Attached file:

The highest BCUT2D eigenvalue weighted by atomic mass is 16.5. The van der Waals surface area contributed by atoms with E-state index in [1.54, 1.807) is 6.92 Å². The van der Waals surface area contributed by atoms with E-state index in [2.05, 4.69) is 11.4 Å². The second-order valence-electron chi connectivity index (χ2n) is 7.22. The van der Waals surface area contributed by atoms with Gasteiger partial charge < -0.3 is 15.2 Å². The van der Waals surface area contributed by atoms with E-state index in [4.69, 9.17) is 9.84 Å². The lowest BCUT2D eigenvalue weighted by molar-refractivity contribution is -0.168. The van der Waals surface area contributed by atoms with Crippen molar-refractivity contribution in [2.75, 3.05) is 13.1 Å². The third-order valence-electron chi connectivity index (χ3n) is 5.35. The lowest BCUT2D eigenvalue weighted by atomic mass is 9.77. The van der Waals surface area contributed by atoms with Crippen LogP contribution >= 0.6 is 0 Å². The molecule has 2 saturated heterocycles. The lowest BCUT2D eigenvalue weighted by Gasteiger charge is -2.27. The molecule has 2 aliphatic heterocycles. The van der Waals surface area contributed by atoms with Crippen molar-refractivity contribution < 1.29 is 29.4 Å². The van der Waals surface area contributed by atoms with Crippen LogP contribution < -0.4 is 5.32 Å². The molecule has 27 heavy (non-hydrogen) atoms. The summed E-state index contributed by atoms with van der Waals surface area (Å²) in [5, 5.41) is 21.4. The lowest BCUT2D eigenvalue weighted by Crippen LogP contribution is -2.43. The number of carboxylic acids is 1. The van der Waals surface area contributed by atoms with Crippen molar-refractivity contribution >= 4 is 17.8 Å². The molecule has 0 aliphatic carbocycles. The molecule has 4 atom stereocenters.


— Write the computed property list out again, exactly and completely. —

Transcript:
The highest BCUT2D eigenvalue weighted by atomic mass is 16.5. The van der Waals surface area contributed by atoms with E-state index in [1.54, 1.807) is 6.92 Å². The van der Waals surface area contributed by atoms with E-state index in [2.05, 4.69) is 11.4 Å². The second-order valence-electron chi connectivity index (χ2n) is 7.22. The van der Waals surface area contributed by atoms with Gasteiger partial charge < -0.3 is 15.2 Å². The van der Waals surface area contributed by atoms with E-state index in [4.69, 9.17) is 9.84 Å². The lowest BCUT2D eigenvalue weighted by molar-refractivity contribution is -0.168. The van der Waals surface area contributed by atoms with Crippen molar-refractivity contribution in [2.75, 3.05) is 13.1 Å². The third-order valence-electron chi connectivity index (χ3n) is 5.35. The lowest BCUT2D eigenvalue weighted by atomic mass is 9.77. The van der Waals surface area contributed by atoms with Crippen LogP contribution >= 0.6 is 0 Å². The molecule has 2 saturated heterocycles. The lowest BCUT2D eigenvalue weighted by Gasteiger charge is -2.27. The molecule has 2 aliphatic heterocycles. The van der Waals surface area contributed by atoms with Crippen molar-refractivity contribution < 1.29 is 29.4 Å². The van der Waals surface area contributed by atoms with Crippen LogP contribution < -0.4 is 5.32 Å². The molecule has 27 heavy (non-hydrogen) atoms. The summed E-state index contributed by atoms with van der Waals surface area (Å²) in [5, 5.41) is 21.4. The lowest BCUT2D eigenvalue weighted by Crippen LogP contribution is -2.43. The number of carboxylic acids is 1. The van der Waals surface area contributed by atoms with Crippen molar-refractivity contribution >= 4 is 17.8 Å². The molecule has 0 aliphatic carbocycles. The molecule has 4 atom stereocenters.